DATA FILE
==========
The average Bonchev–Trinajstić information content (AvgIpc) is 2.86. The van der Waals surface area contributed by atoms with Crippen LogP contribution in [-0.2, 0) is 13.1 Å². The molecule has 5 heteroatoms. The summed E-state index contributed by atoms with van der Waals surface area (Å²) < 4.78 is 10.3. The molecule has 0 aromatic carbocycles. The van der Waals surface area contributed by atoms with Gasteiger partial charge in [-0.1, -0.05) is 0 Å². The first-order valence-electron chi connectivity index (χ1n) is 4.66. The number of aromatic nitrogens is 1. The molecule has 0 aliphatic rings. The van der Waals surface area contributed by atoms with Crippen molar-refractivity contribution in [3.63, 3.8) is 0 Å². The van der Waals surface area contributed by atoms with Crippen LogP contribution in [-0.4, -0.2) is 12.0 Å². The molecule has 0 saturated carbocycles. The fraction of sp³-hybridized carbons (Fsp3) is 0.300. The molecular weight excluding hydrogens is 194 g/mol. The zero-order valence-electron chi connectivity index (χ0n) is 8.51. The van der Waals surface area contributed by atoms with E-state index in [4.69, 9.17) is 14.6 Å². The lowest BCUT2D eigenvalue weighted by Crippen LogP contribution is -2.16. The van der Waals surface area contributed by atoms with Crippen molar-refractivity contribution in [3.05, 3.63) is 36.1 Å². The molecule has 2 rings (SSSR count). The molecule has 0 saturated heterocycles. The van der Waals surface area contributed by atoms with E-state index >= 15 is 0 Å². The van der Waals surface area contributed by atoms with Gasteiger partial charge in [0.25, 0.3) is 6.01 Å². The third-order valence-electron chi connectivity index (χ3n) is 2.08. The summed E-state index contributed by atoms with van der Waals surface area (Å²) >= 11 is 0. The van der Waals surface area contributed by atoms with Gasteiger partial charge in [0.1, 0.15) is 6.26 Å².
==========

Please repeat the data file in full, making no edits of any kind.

The average Bonchev–Trinajstić information content (AvgIpc) is 2.86. The van der Waals surface area contributed by atoms with Crippen LogP contribution in [-0.2, 0) is 13.1 Å². The molecule has 5 heteroatoms. The summed E-state index contributed by atoms with van der Waals surface area (Å²) < 4.78 is 10.3. The molecule has 0 aromatic carbocycles. The van der Waals surface area contributed by atoms with Gasteiger partial charge in [-0.1, -0.05) is 0 Å². The first-order valence-electron chi connectivity index (χ1n) is 4.66. The number of aromatic nitrogens is 1. The molecule has 0 aliphatic rings. The van der Waals surface area contributed by atoms with Crippen molar-refractivity contribution in [3.63, 3.8) is 0 Å². The van der Waals surface area contributed by atoms with Crippen LogP contribution in [-0.4, -0.2) is 12.0 Å². The molecule has 0 saturated carbocycles. The fraction of sp³-hybridized carbons (Fsp3) is 0.300. The molecular weight excluding hydrogens is 194 g/mol. The zero-order valence-electron chi connectivity index (χ0n) is 8.51. The van der Waals surface area contributed by atoms with E-state index in [4.69, 9.17) is 14.6 Å². The lowest BCUT2D eigenvalue weighted by Crippen LogP contribution is -2.16. The van der Waals surface area contributed by atoms with Crippen molar-refractivity contribution in [3.05, 3.63) is 36.1 Å². The molecule has 2 rings (SSSR count). The molecule has 0 saturated heterocycles. The van der Waals surface area contributed by atoms with E-state index >= 15 is 0 Å². The van der Waals surface area contributed by atoms with Gasteiger partial charge in [0.25, 0.3) is 6.01 Å². The third-order valence-electron chi connectivity index (χ3n) is 2.08. The summed E-state index contributed by atoms with van der Waals surface area (Å²) >= 11 is 0. The van der Waals surface area contributed by atoms with Gasteiger partial charge in [0.1, 0.15) is 6.26 Å².